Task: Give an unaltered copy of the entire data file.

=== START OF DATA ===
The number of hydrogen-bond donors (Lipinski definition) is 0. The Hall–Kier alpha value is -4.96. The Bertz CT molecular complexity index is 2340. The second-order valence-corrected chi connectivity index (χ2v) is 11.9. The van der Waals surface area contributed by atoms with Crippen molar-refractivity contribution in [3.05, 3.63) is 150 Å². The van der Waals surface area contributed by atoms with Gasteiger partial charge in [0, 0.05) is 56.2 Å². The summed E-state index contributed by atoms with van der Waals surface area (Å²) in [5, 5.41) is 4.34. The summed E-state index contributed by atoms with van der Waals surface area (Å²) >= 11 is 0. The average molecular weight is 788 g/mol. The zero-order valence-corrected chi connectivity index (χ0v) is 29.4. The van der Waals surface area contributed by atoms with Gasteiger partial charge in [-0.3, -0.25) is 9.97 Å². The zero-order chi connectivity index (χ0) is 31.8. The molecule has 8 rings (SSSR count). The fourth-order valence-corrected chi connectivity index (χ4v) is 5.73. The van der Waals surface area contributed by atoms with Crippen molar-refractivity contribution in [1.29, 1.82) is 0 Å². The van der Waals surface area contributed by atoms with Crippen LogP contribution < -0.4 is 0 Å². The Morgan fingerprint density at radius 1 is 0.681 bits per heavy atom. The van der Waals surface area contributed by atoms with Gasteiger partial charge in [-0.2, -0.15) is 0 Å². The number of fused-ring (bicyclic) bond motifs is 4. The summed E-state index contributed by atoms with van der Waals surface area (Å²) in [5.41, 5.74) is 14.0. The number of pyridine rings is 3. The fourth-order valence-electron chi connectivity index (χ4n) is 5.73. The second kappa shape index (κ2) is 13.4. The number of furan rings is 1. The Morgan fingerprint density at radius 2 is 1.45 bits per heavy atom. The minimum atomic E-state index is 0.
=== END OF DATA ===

The number of hydrogen-bond donors (Lipinski definition) is 0. The Hall–Kier alpha value is -4.96. The Bertz CT molecular complexity index is 2340. The second-order valence-corrected chi connectivity index (χ2v) is 11.9. The van der Waals surface area contributed by atoms with Crippen molar-refractivity contribution in [3.05, 3.63) is 150 Å². The van der Waals surface area contributed by atoms with Gasteiger partial charge in [0, 0.05) is 56.2 Å². The summed E-state index contributed by atoms with van der Waals surface area (Å²) in [5, 5.41) is 4.34. The summed E-state index contributed by atoms with van der Waals surface area (Å²) >= 11 is 0. The average molecular weight is 788 g/mol. The zero-order valence-corrected chi connectivity index (χ0v) is 29.4. The van der Waals surface area contributed by atoms with Gasteiger partial charge in [-0.3, -0.25) is 9.97 Å². The zero-order chi connectivity index (χ0) is 31.8. The molecule has 8 rings (SSSR count). The fourth-order valence-corrected chi connectivity index (χ4v) is 5.73. The van der Waals surface area contributed by atoms with Crippen molar-refractivity contribution in [1.29, 1.82) is 0 Å². The van der Waals surface area contributed by atoms with Crippen LogP contribution < -0.4 is 0 Å². The Morgan fingerprint density at radius 1 is 0.681 bits per heavy atom. The van der Waals surface area contributed by atoms with Gasteiger partial charge in [-0.2, -0.15) is 0 Å². The number of fused-ring (bicyclic) bond motifs is 4. The summed E-state index contributed by atoms with van der Waals surface area (Å²) in [5.41, 5.74) is 14.0. The number of pyridine rings is 3. The fourth-order valence-electron chi connectivity index (χ4n) is 5.73. The second kappa shape index (κ2) is 13.4. The number of furan rings is 1. The Morgan fingerprint density at radius 2 is 1.45 bits per heavy atom. The minimum atomic E-state index is 0.